LONDON — ISIS has seen its income drop by 80 percent in two years as it loses territory and the oil and tax revenue that comes with it, according to a study of its finances.
The self-declared caliphate has seen average monthly income plunge from $81 million in the second quarter of 2015 to just $16 million in the same period this year, according to IHS Markit, a global data monitoring company that provides analysis to businesses and governments.
The report comes as Iraq declared the terror group "had fallen" after government forces recaptured a key mosque in the former ISIS stronghold of Mosul.
In Syria, rebel forces have advanced into the outskirts of ISIS-held Raqqa while government forces backed by U.S.-led airstrikes are threatening to dislodge its positions near Deir al-Zour.
Shrinking territory is a big problem for the militant extremist group. Unlike other terror networks such as al Qaeda, ISIS regards itself as a state, running sharia courts, schools and even its own currency. It has been meeting the high cost of this apparatus by seizing assets such as oil refineries and imposing taxes and fines in the areas it controls.
ISIS' self-declared caliphate last week spanned an estimated 13,980 square miles — roughly the size of Maryland — according to IHS Markit. That's 40 percent smaller than at the start of the year, and 60 percent less than in January 2015, when it covered an estimated 35,060 square miles.
"Territorial losses are the main factor contributing to ISIS' loss of revenue," said Ludovico Carlino, senior Middle East analyst at IHS Markit. "Losing control of the heavily populated Iraqi city of Mosul, and oil rich areas in the Syrian provinces of Raqqa and Homs, has had a particularly significant impact on the group's ability to generate revenue."
The findings echo a similar report published in February by the International Centre for the Study of Radicalisation and Political Violence (ICSR) at King's College, London, which said ISIS' income had dropped by more than more than half from an estimated $1.9 billion in 2014 to $870 million last year.
David Butter, an associate fellow at U.K. think tank Chatham House, said ISIS had developed various ways to extract money from its enclaves — but all were ultimately dependent on controlling territory.
"When it really came to the fore in July 2014, it had already developed financing streams within Iraq from protection money and from under-the-radar taxation," he told NBC News. "There was a very broad tax base on farmers and traders ... anything that moved would be taxed, and even things that didn't move.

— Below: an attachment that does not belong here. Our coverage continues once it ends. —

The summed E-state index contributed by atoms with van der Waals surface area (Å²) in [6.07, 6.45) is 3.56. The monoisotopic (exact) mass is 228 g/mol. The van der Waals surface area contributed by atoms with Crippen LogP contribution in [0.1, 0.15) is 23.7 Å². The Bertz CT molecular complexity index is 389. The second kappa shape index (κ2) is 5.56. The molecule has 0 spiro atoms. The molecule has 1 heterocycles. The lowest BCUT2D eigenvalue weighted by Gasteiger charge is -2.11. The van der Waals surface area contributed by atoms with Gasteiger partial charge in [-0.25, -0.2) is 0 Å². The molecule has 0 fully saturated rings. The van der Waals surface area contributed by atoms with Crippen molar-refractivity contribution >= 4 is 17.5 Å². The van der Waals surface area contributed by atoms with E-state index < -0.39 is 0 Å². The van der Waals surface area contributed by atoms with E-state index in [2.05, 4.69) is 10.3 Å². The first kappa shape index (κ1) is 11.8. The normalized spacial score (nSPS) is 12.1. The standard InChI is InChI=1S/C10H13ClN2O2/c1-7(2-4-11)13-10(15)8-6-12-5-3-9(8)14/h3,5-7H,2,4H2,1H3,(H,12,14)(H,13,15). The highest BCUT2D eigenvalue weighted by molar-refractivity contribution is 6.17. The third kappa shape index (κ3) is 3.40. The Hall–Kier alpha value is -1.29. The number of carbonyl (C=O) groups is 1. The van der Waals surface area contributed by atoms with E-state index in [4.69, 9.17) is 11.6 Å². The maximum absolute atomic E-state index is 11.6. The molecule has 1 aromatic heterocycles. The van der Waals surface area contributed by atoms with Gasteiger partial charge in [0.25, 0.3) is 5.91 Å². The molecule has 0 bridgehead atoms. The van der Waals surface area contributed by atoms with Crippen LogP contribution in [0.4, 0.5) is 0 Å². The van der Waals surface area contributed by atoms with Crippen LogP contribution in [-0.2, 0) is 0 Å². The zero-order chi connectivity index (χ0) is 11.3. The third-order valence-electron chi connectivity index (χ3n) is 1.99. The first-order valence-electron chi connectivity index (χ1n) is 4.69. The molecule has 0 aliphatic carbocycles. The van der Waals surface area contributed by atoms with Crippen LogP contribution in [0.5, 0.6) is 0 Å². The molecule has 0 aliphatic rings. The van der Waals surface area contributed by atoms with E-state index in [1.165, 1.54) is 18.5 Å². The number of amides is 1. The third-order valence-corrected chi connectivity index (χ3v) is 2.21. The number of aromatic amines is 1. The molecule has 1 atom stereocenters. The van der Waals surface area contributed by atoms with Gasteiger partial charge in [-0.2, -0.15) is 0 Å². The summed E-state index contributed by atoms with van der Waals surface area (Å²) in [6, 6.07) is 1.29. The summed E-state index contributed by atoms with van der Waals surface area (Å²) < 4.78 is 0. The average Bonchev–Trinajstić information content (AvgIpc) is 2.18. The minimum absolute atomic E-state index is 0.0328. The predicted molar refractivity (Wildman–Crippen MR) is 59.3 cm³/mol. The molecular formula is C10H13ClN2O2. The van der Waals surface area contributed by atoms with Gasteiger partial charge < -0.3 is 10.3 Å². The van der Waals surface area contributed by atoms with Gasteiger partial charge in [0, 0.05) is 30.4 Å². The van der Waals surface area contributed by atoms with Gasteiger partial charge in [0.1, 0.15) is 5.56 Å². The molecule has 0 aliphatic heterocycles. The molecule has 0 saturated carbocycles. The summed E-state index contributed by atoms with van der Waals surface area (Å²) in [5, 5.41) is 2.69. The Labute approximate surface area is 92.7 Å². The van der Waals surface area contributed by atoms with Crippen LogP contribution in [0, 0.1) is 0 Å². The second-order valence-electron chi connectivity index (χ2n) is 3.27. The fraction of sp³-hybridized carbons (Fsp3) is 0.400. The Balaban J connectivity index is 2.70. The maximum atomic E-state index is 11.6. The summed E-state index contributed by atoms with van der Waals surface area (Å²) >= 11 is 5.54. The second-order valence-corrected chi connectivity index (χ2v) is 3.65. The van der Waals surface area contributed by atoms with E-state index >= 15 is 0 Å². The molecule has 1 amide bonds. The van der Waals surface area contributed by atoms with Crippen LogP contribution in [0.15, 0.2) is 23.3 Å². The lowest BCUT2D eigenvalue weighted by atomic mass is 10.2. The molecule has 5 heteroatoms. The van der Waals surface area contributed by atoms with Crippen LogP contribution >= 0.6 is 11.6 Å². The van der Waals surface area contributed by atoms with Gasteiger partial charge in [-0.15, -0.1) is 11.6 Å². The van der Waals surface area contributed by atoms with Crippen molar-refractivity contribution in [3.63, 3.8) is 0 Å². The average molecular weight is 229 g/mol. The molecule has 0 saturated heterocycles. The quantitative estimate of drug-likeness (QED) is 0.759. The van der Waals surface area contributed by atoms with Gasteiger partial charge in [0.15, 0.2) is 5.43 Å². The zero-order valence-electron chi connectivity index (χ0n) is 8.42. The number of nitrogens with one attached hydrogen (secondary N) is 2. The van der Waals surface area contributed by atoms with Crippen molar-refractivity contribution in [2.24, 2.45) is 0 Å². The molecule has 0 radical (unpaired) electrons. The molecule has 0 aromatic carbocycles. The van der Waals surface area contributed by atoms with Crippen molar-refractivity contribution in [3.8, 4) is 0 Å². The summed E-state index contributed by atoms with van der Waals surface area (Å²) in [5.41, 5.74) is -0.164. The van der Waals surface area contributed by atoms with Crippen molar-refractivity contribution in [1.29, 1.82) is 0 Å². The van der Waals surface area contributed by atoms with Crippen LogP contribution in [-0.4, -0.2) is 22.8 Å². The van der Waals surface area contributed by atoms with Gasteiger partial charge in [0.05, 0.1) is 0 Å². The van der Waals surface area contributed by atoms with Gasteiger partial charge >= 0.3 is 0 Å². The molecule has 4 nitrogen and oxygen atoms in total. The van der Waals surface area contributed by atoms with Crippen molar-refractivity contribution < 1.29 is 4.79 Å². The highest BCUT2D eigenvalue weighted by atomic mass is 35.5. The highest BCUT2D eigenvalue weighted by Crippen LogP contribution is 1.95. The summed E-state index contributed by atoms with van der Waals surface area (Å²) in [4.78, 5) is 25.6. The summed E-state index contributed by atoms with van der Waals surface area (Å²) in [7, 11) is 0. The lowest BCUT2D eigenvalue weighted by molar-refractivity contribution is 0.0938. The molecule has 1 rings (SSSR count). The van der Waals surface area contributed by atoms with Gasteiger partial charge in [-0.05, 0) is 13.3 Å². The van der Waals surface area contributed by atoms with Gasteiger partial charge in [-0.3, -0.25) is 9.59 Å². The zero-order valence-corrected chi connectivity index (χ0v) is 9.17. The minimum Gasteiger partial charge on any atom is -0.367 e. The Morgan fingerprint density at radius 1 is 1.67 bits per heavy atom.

"However, its longer term model depended on controlling assets and territory that it could tax or derive revenue from and that's slipping away from them."
Airstrikes have also disabled many of the oil facilities that had fallen into militant hands.
IHS Markit said it was not just oil and tax that was in decline for ISIS, but also income from smuggling, confiscation and other illicit activities — forcing it to concentrate on finding money for its fighting forces.
"Although ISIS still appears to be involved in some commercial activity, especially oil production, there are indications that it is attempting to increase its financial 'reserves,' accelerating the shift from a bureaucratic and centralized quasi-state economy towards funding a future insurgency through a real war-economy," said IHS Markit's Carlino.
"An attempt to force people living in the caliphate to pay all transactions with the Golden Dinar — the group's currency announced last year — is the most evident indicator of this trend."
Eckart Woertz, senior research fellow at CIDOB (Barcelona Center for International Affairs) in Spain, said the militants were even losing out on money from agriculture as it lost control of farming areas in northeast Syria.
"Agriculture is not an unimportant source of income for them," he told NBC News.
Woertz explained that ISIS had previously been able to seize the wages of civil servants who lived in militant-held zones but were still being paid government wages. However, Iraq had ended the practice of paying wages into ISIS-controlled areas, cutting off a revenue stream to the militants.
"It is also not a winning brand anymore," Woertz said. "When it was gaining control of areas it had an image of invincibility for a little while — or was able to project that image on social media — but now it is a losing brand" that attracts less overseas support in the form of donations.
"As far as they want to be a state, they have failed, or are about to fail," Woertz said.
However, despite the caliphate project appearing increasingly unsustainable, experts warned that conditions in the region were still ripe for Islamist militancy.
"A great deal will depend on effective governance in areas [liberated from ISIS]," said Butter of Chatham House. "But it is still quite a mess. There are a lot of people pushing ISIS-style ideology and they may find some receptiveness in Iraq if the country continues to be governed in the way it has been.
"ISIS as we've known it is looking very much on the way out, but something else could replace it," he added. 'The ideology behind it is quite virulent."